Robotic Cleaning Technique Could Automate Neuroscience Research

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Graduate research assistant Ilya Kolb shows a well structure used to hold samples (center) and detergent/rinsing solution for cleaning pipettes between recording sessions. (Credit: John Toon, Georgia Tech)

Image shows a sample holder for cell cultures modified to include wells for detergent and rinse solutions. (Credit: John Toon, Georgia Tech)

Image shows the robotic equipment used to automate patch-clamping of cell cultures without the need to replace recording pipettes. (Credit: John Toon, Georgia Tech)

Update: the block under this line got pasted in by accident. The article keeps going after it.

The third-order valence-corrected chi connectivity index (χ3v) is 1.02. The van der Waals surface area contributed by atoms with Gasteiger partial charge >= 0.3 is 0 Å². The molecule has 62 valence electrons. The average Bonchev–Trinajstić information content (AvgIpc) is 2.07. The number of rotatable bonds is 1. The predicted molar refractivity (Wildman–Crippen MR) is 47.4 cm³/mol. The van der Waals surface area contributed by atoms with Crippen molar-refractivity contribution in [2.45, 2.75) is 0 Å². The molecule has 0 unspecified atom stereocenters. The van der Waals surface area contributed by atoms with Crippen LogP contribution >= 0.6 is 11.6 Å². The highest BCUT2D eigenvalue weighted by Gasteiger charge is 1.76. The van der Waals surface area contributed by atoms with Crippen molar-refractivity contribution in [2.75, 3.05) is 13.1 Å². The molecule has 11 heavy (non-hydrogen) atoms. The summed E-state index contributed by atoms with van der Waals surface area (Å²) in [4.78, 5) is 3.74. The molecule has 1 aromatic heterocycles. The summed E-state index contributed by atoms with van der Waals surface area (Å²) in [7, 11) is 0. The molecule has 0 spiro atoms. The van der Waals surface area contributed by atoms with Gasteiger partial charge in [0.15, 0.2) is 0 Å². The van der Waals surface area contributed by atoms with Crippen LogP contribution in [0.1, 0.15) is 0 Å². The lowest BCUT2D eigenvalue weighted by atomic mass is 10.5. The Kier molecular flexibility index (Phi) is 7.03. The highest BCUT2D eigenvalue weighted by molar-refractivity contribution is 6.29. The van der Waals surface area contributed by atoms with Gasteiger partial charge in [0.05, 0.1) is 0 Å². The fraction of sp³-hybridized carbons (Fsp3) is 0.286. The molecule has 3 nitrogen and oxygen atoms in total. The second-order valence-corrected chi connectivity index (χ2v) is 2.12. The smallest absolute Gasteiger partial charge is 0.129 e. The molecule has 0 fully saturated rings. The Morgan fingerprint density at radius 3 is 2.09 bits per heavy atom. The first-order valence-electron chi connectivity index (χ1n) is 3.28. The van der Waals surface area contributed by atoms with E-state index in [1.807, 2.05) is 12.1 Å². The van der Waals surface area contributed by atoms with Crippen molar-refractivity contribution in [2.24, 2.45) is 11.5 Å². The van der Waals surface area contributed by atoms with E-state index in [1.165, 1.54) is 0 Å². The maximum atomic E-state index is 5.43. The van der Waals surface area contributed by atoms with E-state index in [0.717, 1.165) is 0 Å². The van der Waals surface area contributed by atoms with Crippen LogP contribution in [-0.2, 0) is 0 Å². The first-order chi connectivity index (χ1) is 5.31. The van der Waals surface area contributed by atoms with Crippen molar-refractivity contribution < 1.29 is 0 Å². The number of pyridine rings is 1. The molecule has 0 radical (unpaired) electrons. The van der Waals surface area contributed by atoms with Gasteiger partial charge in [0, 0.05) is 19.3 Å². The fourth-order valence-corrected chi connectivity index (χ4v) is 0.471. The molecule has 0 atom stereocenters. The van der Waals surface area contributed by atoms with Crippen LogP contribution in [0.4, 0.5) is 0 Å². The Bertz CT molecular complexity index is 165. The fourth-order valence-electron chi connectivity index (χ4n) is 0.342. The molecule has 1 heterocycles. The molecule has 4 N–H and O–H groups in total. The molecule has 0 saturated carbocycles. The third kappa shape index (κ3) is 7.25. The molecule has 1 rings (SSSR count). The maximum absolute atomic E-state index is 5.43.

Georgia Tech associate professor Craig Forest (left) and graduate research assistant Ilya Kolb with the robotic patch-clamping equipment that can automate the process of recording without stopping to replace pipettes. (Credit: John Toon, Georgia Tech)

A scanning electron microscope image compares the tips of a new pipette (left) to that of a used pipette (center) and a pipette cleaned with the new process (right). (Credit: Ilya Kolb, Georgia Tech).

Video shows the patcherBot in operation at Georgia Tech.